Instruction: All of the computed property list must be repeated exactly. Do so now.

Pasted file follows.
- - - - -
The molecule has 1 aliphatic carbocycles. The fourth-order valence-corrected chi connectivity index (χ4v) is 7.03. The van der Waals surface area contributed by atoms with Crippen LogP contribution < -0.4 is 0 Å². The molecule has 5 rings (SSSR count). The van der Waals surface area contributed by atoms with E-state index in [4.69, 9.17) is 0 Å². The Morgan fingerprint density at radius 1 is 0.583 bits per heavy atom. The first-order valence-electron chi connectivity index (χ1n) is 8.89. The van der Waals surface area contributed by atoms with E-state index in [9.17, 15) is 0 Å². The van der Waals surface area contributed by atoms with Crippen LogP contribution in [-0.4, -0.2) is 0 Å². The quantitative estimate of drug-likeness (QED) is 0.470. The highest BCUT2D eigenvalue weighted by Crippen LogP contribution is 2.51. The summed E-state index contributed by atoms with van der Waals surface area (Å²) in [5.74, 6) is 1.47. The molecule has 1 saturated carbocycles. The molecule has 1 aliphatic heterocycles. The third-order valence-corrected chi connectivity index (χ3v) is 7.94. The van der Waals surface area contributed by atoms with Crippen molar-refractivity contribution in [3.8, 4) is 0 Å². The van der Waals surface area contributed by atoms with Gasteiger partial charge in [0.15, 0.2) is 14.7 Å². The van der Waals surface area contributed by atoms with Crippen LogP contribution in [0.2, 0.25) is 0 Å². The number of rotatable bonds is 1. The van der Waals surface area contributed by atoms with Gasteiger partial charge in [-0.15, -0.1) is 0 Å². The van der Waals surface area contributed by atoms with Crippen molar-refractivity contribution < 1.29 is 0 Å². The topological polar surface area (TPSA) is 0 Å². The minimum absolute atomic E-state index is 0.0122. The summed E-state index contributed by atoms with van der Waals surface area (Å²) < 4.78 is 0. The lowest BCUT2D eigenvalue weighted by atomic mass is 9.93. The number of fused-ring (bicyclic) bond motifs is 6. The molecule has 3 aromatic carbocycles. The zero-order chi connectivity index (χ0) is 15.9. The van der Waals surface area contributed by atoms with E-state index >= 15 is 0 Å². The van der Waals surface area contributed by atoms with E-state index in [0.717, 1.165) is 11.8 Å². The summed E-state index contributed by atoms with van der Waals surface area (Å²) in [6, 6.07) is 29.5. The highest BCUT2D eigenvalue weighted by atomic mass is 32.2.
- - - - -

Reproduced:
The molecule has 1 aliphatic carbocycles. The fourth-order valence-corrected chi connectivity index (χ4v) is 7.03. The van der Waals surface area contributed by atoms with Crippen LogP contribution < -0.4 is 0 Å². The molecule has 5 rings (SSSR count). The van der Waals surface area contributed by atoms with E-state index in [4.69, 9.17) is 0 Å². The Morgan fingerprint density at radius 1 is 0.583 bits per heavy atom. The first-order valence-electron chi connectivity index (χ1n) is 8.89. The van der Waals surface area contributed by atoms with E-state index in [9.17, 15) is 0 Å². The van der Waals surface area contributed by atoms with Crippen LogP contribution in [-0.4, -0.2) is 0 Å². The quantitative estimate of drug-likeness (QED) is 0.470. The highest BCUT2D eigenvalue weighted by Crippen LogP contribution is 2.51. The summed E-state index contributed by atoms with van der Waals surface area (Å²) in [5.74, 6) is 1.47. The molecule has 1 saturated carbocycles. The molecule has 1 aliphatic heterocycles. The third-order valence-corrected chi connectivity index (χ3v) is 7.94. The van der Waals surface area contributed by atoms with Crippen molar-refractivity contribution in [3.8, 4) is 0 Å². The van der Waals surface area contributed by atoms with Gasteiger partial charge in [0.15, 0.2) is 14.7 Å². The van der Waals surface area contributed by atoms with Crippen LogP contribution in [0.2, 0.25) is 0 Å². The number of rotatable bonds is 1. The van der Waals surface area contributed by atoms with Gasteiger partial charge in [-0.15, -0.1) is 0 Å². The van der Waals surface area contributed by atoms with Crippen molar-refractivity contribution < 1.29 is 0 Å². The topological polar surface area (TPSA) is 0 Å². The minimum absolute atomic E-state index is 0.0122. The summed E-state index contributed by atoms with van der Waals surface area (Å²) < 4.78 is 0. The lowest BCUT2D eigenvalue weighted by atomic mass is 9.93. The number of fused-ring (bicyclic) bond motifs is 6. The molecule has 3 aromatic carbocycles. The zero-order chi connectivity index (χ0) is 15.9. The van der Waals surface area contributed by atoms with E-state index >= 15 is 0 Å². The van der Waals surface area contributed by atoms with E-state index in [0.717, 1.165) is 11.8 Å². The summed E-state index contributed by atoms with van der Waals surface area (Å²) in [6, 6.07) is 29.5. The highest BCUT2D eigenvalue weighted by atomic mass is 32.2.